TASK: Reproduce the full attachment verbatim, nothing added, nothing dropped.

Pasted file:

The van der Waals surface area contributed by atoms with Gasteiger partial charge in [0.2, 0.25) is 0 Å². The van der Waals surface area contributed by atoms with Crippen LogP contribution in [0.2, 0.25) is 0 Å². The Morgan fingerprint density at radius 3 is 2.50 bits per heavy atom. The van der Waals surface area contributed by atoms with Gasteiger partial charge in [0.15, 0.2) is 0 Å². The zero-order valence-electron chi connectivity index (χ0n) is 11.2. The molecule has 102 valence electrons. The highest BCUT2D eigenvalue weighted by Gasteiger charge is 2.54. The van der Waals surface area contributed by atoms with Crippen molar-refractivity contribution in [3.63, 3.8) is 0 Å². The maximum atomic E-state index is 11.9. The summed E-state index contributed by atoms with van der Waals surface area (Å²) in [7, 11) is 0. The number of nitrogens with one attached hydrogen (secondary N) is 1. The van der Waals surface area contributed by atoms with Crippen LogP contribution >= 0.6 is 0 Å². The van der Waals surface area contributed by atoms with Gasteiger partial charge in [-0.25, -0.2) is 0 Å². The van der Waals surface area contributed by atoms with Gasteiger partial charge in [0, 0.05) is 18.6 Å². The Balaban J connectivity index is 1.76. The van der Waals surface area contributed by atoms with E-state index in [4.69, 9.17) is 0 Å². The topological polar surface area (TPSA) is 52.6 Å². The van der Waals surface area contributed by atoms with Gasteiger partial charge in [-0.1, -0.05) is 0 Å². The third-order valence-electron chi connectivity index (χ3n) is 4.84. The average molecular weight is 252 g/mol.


The van der Waals surface area contributed by atoms with Gasteiger partial charge in [0.2, 0.25) is 0 Å². The van der Waals surface area contributed by atoms with Crippen LogP contribution in [0.2, 0.25) is 0 Å². The Morgan fingerprint density at radius 3 is 2.50 bits per heavy atom. The van der Waals surface area contributed by atoms with Gasteiger partial charge in [0.15, 0.2) is 0 Å². The zero-order valence-electron chi connectivity index (χ0n) is 11.2. The molecule has 102 valence electrons. The highest BCUT2D eigenvalue weighted by Gasteiger charge is 2.54. The van der Waals surface area contributed by atoms with Crippen molar-refractivity contribution in [3.63, 3.8) is 0 Å². The maximum atomic E-state index is 11.9. The summed E-state index contributed by atoms with van der Waals surface area (Å²) in [7, 11) is 0. The number of nitrogens with one attached hydrogen (secondary N) is 1. The van der Waals surface area contributed by atoms with Crippen LogP contribution >= 0.6 is 0 Å². The van der Waals surface area contributed by atoms with Gasteiger partial charge in [-0.25, -0.2) is 0 Å². The van der Waals surface area contributed by atoms with Gasteiger partial charge in [0, 0.05) is 18.6 Å². The Balaban J connectivity index is 1.76. The van der Waals surface area contributed by atoms with E-state index in [4.69, 9.17) is 0 Å². The topological polar surface area (TPSA) is 52.6 Å². The van der Waals surface area contributed by atoms with Gasteiger partial charge in [-0.1, -0.05) is 0 Å². The third-order valence-electron chi connectivity index (χ3n) is 4.84. The average molecular weight is 252 g/mol.